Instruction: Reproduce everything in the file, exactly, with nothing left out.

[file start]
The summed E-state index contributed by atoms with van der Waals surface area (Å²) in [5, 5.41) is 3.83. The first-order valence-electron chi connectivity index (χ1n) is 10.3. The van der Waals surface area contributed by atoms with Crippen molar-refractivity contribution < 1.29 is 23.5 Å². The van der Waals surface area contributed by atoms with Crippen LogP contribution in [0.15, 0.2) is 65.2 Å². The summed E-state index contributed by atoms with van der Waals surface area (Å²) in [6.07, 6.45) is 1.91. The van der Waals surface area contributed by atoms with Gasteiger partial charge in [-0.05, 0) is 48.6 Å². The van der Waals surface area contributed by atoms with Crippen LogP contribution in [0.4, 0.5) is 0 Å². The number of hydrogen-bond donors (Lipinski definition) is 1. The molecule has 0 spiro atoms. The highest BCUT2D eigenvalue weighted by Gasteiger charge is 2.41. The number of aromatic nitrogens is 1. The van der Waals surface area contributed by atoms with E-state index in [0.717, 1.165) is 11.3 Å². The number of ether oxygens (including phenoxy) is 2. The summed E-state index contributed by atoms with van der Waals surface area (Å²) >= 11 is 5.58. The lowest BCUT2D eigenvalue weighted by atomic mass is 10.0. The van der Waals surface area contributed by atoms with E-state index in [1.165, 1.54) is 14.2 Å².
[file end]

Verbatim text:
The summed E-state index contributed by atoms with van der Waals surface area (Å²) in [5, 5.41) is 3.83. The first-order valence-electron chi connectivity index (χ1n) is 10.3. The van der Waals surface area contributed by atoms with Crippen molar-refractivity contribution < 1.29 is 23.5 Å². The van der Waals surface area contributed by atoms with Crippen LogP contribution in [0.15, 0.2) is 65.2 Å². The summed E-state index contributed by atoms with van der Waals surface area (Å²) in [6.07, 6.45) is 1.91. The van der Waals surface area contributed by atoms with Gasteiger partial charge in [-0.05, 0) is 48.6 Å². The van der Waals surface area contributed by atoms with Crippen LogP contribution in [0.4, 0.5) is 0 Å². The number of hydrogen-bond donors (Lipinski definition) is 1. The molecule has 0 spiro atoms. The highest BCUT2D eigenvalue weighted by Gasteiger charge is 2.41. The number of aromatic nitrogens is 1. The van der Waals surface area contributed by atoms with E-state index in [0.717, 1.165) is 11.3 Å². The number of ether oxygens (including phenoxy) is 2. The summed E-state index contributed by atoms with van der Waals surface area (Å²) >= 11 is 5.58. The lowest BCUT2D eigenvalue weighted by atomic mass is 10.0. The van der Waals surface area contributed by atoms with E-state index in [1.165, 1.54) is 14.2 Å².